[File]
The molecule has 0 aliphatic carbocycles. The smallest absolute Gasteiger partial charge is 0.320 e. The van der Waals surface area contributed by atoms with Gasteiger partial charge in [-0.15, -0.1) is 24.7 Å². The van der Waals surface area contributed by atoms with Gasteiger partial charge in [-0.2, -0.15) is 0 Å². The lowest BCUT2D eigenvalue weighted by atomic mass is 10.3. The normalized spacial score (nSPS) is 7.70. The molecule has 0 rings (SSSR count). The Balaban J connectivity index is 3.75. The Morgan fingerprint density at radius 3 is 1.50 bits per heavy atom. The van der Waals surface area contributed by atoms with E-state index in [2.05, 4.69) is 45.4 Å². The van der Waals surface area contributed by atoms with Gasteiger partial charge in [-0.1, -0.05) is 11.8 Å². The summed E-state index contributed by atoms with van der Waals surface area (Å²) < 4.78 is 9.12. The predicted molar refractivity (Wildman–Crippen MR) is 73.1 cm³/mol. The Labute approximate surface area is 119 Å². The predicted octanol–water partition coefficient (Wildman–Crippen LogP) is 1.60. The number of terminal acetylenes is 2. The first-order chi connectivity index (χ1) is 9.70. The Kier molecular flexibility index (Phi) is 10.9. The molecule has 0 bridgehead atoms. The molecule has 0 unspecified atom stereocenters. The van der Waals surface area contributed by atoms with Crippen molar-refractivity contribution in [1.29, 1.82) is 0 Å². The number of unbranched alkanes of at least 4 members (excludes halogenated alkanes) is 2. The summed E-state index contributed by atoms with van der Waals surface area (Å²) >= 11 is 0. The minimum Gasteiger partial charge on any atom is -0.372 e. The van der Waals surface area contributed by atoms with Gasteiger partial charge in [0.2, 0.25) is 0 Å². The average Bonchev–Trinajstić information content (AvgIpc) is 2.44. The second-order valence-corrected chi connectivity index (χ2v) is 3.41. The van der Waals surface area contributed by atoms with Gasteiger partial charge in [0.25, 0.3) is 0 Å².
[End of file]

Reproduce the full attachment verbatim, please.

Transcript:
The molecule has 0 aliphatic carbocycles. The smallest absolute Gasteiger partial charge is 0.320 e. The van der Waals surface area contributed by atoms with Gasteiger partial charge in [-0.15, -0.1) is 24.7 Å². The van der Waals surface area contributed by atoms with Gasteiger partial charge in [-0.2, -0.15) is 0 Å². The lowest BCUT2D eigenvalue weighted by atomic mass is 10.3. The normalized spacial score (nSPS) is 7.70. The molecule has 0 rings (SSSR count). The Balaban J connectivity index is 3.75. The Morgan fingerprint density at radius 3 is 1.50 bits per heavy atom. The van der Waals surface area contributed by atoms with E-state index in [2.05, 4.69) is 45.4 Å². The van der Waals surface area contributed by atoms with Gasteiger partial charge in [-0.1, -0.05) is 11.8 Å². The summed E-state index contributed by atoms with van der Waals surface area (Å²) < 4.78 is 9.12. The predicted molar refractivity (Wildman–Crippen MR) is 73.1 cm³/mol. The Labute approximate surface area is 119 Å². The predicted octanol–water partition coefficient (Wildman–Crippen LogP) is 1.60. The number of terminal acetylenes is 2. The first-order chi connectivity index (χ1) is 9.70. The Kier molecular flexibility index (Phi) is 10.9. The molecule has 0 bridgehead atoms. The molecule has 0 unspecified atom stereocenters. The van der Waals surface area contributed by atoms with Crippen molar-refractivity contribution in [1.29, 1.82) is 0 Å². The number of unbranched alkanes of at least 4 members (excludes halogenated alkanes) is 2. The summed E-state index contributed by atoms with van der Waals surface area (Å²) >= 11 is 0. The minimum Gasteiger partial charge on any atom is -0.372 e. The van der Waals surface area contributed by atoms with Gasteiger partial charge in [0.2, 0.25) is 0 Å². The average Bonchev–Trinajstić information content (AvgIpc) is 2.44. The second-order valence-corrected chi connectivity index (χ2v) is 3.41. The van der Waals surface area contributed by atoms with Gasteiger partial charge in [0.25, 0.3) is 0 Å².